Farm Implements


Farm Implements

Farm Implements at the Coley Homestead

Most of the farm implements in the Coley barn were given to us by James Coley who chose carpentry over farming in the late 1930’s. Many of the old families in town also gave generously of their old farm implements as faming had lost its luster in the early part of the 20th century.

Our collection includes blacksmith tools, butchering items, well equipment, sickle, corn knife, an ice cutter, brush hooks, carriage jacks, hay cutter, drafting tools, saws, axes, hay rakes, butter churners, seeders, fanning mills, corn huskers, tack for horses, and many other items that were used on the farm.

 

 

 

Tlockwoodbalinghe Lockwood Baling Press

For a Connecticut farmer in the late 19th century, hay or straw was a commodity that provided a good source of income. In the 1800’s hay was cut by hand and left to dry in the fields. Once dried, the loose hay was gathered onto a horse drawn cart or wagon and stored as a haystack, either in a barn, hay loft, or in a separate shed or hay barrack. With the invention of the hand powered Hay Press, the hay was neatly compressed and bundled into a bale, which could then be lifted, stacked and transported efficiently. This is the precursor to the mechanical Hay Baler, which was invented in the 20th century.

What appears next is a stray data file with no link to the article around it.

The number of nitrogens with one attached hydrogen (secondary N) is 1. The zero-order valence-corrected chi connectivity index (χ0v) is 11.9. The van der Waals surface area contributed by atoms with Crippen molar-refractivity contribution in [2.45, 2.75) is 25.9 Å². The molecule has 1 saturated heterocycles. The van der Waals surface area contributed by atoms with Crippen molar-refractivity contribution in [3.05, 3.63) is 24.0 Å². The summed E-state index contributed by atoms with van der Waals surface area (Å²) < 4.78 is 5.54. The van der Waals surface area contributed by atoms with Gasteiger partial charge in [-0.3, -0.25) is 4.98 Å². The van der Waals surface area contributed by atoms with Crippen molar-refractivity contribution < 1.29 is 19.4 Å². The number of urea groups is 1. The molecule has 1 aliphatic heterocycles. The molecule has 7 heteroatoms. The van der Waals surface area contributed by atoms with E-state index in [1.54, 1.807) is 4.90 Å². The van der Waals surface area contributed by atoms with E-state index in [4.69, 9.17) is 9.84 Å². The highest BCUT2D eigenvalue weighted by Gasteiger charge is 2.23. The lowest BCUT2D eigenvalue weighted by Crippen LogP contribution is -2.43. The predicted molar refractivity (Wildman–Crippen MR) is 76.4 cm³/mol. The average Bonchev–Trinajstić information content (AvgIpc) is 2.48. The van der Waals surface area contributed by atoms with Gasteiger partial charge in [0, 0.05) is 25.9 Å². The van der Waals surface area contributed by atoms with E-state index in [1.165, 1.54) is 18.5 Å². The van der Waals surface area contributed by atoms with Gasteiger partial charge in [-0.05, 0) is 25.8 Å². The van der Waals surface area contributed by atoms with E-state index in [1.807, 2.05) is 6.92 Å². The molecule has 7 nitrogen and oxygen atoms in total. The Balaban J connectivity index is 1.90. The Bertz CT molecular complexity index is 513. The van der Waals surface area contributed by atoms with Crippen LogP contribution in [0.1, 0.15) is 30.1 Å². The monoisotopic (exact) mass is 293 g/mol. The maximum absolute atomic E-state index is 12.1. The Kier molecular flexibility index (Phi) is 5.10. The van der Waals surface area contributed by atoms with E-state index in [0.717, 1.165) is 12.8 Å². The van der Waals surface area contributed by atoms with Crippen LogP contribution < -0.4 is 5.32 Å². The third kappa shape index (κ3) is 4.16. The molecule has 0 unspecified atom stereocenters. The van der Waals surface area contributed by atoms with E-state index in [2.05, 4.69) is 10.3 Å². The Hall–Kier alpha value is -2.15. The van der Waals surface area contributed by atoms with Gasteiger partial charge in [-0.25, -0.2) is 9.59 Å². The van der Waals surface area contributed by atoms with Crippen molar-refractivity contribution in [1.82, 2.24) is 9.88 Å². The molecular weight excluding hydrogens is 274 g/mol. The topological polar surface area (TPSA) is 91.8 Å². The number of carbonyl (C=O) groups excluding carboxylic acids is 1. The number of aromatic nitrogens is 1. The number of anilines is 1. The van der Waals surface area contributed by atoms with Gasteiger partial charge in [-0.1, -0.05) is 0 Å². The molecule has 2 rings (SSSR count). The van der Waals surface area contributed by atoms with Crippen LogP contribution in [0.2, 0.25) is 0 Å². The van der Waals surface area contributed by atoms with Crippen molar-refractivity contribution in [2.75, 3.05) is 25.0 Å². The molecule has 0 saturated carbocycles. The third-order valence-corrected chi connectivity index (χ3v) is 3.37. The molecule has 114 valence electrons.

Mr. Irving J. Lockwood, a Weston resident, invented the Lockwood Baling Press in 1860. In the Ad posted by Irving J. Lockwood, from the late 1800’s, Mr. Lockwood notes that prices for Baled Hay and Straw are “favorable” and appear to remain that way for the foreseeable future. Mr. Lockwood introduces his invention as: “…the lightest and easiest, quickest, operating hand power press now on the market.” During the period that Mr. Lockwood was working on his invention, the seeds were being sown for other new inventions such as mechanized cutting devices, as well as mechanical movers and hay balers.

Although the Lockwood Baling Press was patented at the U.S. Patent Office in 1906, the Lockwood Baling Press was never produced.

 

 

Restoring the Lockwood Baling Press

The restoration and display of the Lockwood Hay Baler was an Eagle Scout Project for Troop 788 Scout, Zev Koffsky